Re: Macro photo exposure 700D

I have found this online calculator to be invaluable.

 

http://www.dofmaster.com/doftable.html

----------------------------------------------------------------------------------------------------------------------------------------------------------

"I don't rent software. I use Photoshop CS6, ACR 9.8 and Lightroom 6.8 ."
Esteemed Contributor
Posts: 3,816
Registered: ‎06-11-2013

Re: Macro photo exposure 700D

We're usually stuck thinking about "exposure" as the "exposure triangle" (shutter speed, focal ratio, & ISO gain ... although ISO gain isn't technically part of the "exposure").

 

But something else you can always do to help exposure is to bring more light to the shot.

 

A normal pop-up flash or shoe-mounted flash is often a problem for macro shots due to issues of having lens shadow in the shot at close subject distances.  But there are macro lights such as macro ring lights and macro twin lights.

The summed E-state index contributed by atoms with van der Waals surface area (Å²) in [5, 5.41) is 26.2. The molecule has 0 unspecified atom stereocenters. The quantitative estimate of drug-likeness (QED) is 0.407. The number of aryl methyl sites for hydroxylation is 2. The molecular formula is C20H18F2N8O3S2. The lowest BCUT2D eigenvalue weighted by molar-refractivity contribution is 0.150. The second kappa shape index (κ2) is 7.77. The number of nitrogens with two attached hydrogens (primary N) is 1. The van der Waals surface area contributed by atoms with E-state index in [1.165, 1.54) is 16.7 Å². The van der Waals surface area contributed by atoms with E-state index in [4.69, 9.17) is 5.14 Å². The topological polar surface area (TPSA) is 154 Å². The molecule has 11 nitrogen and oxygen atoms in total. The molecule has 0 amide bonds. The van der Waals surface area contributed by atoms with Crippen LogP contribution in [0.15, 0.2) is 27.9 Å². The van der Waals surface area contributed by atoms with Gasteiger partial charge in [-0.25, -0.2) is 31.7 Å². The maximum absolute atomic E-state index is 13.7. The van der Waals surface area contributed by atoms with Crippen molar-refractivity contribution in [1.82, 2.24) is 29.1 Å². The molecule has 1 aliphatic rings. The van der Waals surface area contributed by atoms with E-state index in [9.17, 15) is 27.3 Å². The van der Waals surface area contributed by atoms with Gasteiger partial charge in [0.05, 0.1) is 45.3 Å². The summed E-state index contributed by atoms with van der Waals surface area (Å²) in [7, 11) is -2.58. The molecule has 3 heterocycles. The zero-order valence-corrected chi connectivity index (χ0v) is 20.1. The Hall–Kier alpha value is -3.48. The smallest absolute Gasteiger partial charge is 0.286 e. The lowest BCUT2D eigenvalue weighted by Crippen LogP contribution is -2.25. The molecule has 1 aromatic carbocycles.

Canon's flashes aren't cheap.   I own a Canon MR-14EX II Ring LIght.  It's still around $500-550.  But you can get third party ring-lights for about $100.  

 

A twin-light is usually a bit more.   A Canon MT-26EX-RT is just shy of $1000, but it is more powerful and it lets you push the light farther to the sides to create a bit more 3D texure on your close-subjects so they don't appear as flat.  A 3rd party version of a twin-light would probably be closer to $200.

 

You can set the ratios ... with ring lights or twin lights ... they behave as if they are two flashes (left side vs. right side) so if you want to create some directionality to the light you can set one side to provide the key light and the other side to provide fill.

 

So here's the magic part... these are "TTL" (Through The Lens) automatic flashes.  (On Canon it's E-TTL II).  This means the flash actually fires twice in extreme rapid succession (so fast you'd swear it only flashed once).  In fact, 4 things happen when you take a shot with an E-TTL II flash.